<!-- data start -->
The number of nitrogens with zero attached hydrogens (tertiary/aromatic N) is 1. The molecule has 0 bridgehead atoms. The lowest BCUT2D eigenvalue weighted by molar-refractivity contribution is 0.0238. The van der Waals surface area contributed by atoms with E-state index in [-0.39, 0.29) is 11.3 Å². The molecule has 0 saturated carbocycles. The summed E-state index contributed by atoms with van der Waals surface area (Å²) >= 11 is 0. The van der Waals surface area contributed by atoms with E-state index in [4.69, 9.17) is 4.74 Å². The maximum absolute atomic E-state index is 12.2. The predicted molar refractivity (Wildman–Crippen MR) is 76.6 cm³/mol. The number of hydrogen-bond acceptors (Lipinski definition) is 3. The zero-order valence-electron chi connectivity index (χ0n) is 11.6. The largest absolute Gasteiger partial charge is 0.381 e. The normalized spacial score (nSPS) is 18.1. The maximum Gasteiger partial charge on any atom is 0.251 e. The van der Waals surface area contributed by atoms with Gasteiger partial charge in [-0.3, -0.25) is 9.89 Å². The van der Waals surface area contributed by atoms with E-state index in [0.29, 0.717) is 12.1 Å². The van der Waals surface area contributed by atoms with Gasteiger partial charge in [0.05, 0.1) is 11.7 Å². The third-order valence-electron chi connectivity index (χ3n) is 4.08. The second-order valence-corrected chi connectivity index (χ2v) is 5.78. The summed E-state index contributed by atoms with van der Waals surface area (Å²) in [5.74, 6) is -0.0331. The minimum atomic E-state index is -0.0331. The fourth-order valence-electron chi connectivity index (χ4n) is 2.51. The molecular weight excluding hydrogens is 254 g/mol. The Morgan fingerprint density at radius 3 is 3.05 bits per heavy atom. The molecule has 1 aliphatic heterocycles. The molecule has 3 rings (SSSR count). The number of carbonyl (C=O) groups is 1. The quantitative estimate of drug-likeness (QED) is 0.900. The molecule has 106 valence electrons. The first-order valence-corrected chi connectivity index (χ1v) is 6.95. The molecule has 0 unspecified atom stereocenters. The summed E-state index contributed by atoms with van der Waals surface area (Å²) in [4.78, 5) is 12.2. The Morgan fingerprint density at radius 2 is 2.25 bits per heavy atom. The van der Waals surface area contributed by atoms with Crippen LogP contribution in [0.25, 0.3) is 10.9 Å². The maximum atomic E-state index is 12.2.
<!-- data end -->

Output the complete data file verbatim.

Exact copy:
The number of nitrogens with zero attached hydrogens (tertiary/aromatic N) is 1. The molecule has 0 bridgehead atoms. The lowest BCUT2D eigenvalue weighted by molar-refractivity contribution is 0.0238. The van der Waals surface area contributed by atoms with E-state index in [-0.39, 0.29) is 11.3 Å². The molecule has 0 saturated carbocycles. The summed E-state index contributed by atoms with van der Waals surface area (Å²) >= 11 is 0. The van der Waals surface area contributed by atoms with E-state index in [4.69, 9.17) is 4.74 Å². The maximum absolute atomic E-state index is 12.2. The predicted molar refractivity (Wildman–Crippen MR) is 76.6 cm³/mol. The number of hydrogen-bond acceptors (Lipinski definition) is 3. The zero-order valence-electron chi connectivity index (χ0n) is 11.6. The largest absolute Gasteiger partial charge is 0.381 e. The normalized spacial score (nSPS) is 18.1. The maximum Gasteiger partial charge on any atom is 0.251 e. The van der Waals surface area contributed by atoms with Gasteiger partial charge in [-0.3, -0.25) is 9.89 Å². The van der Waals surface area contributed by atoms with E-state index in [0.29, 0.717) is 12.1 Å². The van der Waals surface area contributed by atoms with Gasteiger partial charge in [0.05, 0.1) is 11.7 Å². The third-order valence-electron chi connectivity index (χ3n) is 4.08. The second-order valence-corrected chi connectivity index (χ2v) is 5.78. The summed E-state index contributed by atoms with van der Waals surface area (Å²) in [5.74, 6) is -0.0331. The minimum atomic E-state index is -0.0331. The fourth-order valence-electron chi connectivity index (χ4n) is 2.51. The molecular weight excluding hydrogens is 254 g/mol. The Morgan fingerprint density at radius 3 is 3.05 bits per heavy atom. The molecule has 1 aliphatic heterocycles. The molecule has 3 rings (SSSR count). The number of carbonyl (C=O) groups is 1. The quantitative estimate of drug-likeness (QED) is 0.900. The molecule has 106 valence electrons. The first-order valence-corrected chi connectivity index (χ1v) is 6.95. The molecule has 0 unspecified atom stereocenters. The summed E-state index contributed by atoms with van der Waals surface area (Å²) in [4.78, 5) is 12.2. The Morgan fingerprint density at radius 2 is 2.25 bits per heavy atom. The van der Waals surface area contributed by atoms with Crippen LogP contribution in [0.25, 0.3) is 10.9 Å². The maximum atomic E-state index is 12.2.